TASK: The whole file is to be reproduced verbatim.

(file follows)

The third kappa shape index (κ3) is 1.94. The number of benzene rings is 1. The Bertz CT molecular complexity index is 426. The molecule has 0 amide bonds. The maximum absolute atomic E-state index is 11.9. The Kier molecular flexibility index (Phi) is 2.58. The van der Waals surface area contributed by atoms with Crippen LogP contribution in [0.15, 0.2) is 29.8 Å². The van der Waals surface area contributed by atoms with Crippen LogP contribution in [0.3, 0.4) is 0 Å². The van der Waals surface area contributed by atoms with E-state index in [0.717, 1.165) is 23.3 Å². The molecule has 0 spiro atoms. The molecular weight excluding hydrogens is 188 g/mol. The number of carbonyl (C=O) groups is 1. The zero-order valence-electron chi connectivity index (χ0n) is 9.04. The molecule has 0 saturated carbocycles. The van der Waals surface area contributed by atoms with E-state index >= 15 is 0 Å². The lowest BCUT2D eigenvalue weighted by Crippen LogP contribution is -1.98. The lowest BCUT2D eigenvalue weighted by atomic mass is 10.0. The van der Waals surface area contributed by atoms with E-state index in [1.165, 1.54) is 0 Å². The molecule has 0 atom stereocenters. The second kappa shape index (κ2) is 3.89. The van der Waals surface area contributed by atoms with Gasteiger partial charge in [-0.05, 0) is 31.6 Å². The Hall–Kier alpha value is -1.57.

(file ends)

The third kappa shape index (κ3) is 1.94. The number of benzene rings is 1. The Bertz CT molecular complexity index is 426. The molecule has 0 amide bonds. The maximum absolute atomic E-state index is 11.9. The Kier molecular flexibility index (Phi) is 2.58. The van der Waals surface area contributed by atoms with Crippen LogP contribution in [0.15, 0.2) is 29.8 Å². The van der Waals surface area contributed by atoms with Crippen LogP contribution in [0.3, 0.4) is 0 Å². The van der Waals surface area contributed by atoms with E-state index in [0.717, 1.165) is 23.3 Å². The molecule has 0 spiro atoms. The molecular weight excluding hydrogens is 188 g/mol. The number of carbonyl (C=O) groups is 1. The zero-order valence-electron chi connectivity index (χ0n) is 9.04. The molecule has 0 saturated carbocycles. The van der Waals surface area contributed by atoms with E-state index >= 15 is 0 Å². The lowest BCUT2D eigenvalue weighted by Crippen LogP contribution is -1.98. The lowest BCUT2D eigenvalue weighted by atomic mass is 10.0. The van der Waals surface area contributed by atoms with E-state index in [1.165, 1.54) is 0 Å². The molecule has 0 atom stereocenters. The second kappa shape index (κ2) is 3.89. The van der Waals surface area contributed by atoms with Gasteiger partial charge in [-0.05, 0) is 31.6 Å². The Hall–Kier alpha value is -1.57.